On A Mischievous Bull, Which The Owner Of Him Sold At The Author’s Instance.

A poem by William Cowper

Go—thou art all unfit to share
The pleasures of this place
With such as its old tenants are,
Creatures of gentler race.


The squirrel here his hoard provides,
Aware of wintry storms,
And woodpeckers explore the sides
Of rugged oaks for worms.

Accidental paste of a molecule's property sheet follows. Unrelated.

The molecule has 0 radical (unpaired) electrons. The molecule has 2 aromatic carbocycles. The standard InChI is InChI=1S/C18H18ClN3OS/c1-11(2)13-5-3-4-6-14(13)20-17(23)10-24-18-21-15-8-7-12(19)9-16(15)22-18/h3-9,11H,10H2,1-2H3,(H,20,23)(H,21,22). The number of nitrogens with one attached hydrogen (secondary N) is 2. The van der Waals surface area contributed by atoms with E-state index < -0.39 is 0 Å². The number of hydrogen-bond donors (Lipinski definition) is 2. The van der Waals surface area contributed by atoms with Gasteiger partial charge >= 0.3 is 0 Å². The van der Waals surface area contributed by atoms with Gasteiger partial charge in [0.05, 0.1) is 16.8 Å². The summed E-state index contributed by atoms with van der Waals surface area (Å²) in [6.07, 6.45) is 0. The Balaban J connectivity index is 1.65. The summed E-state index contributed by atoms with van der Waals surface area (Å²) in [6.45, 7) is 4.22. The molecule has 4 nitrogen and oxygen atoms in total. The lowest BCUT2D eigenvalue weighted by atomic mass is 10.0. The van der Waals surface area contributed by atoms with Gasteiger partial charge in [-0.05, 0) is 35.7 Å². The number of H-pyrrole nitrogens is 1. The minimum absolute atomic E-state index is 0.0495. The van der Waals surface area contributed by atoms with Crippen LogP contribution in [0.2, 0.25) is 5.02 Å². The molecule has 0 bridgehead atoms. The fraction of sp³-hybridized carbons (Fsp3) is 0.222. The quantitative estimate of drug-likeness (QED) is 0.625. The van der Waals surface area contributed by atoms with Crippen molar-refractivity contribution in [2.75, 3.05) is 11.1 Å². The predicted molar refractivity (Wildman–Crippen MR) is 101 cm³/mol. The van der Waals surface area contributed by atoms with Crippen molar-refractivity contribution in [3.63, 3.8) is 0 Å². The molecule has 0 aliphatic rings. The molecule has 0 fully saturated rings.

The sheep here smooths the knotted thorn
With frictions of her fleece;
And here I wander eve and morn,
Like her, a friend to peace.


Ah!—I could pity thee exiled
From this secure retreat—
I would not lose it to be styled
The happiest of the great.


But thou canst taste no calm delight;
Thy pleasure is to show
Thy magnanimity in fight,
Thy prowess—therefore, go—


I care not whether east or north,
So I no more may find thee;
The angry muse thus sings thee forth,
And claps the gate behind thee.

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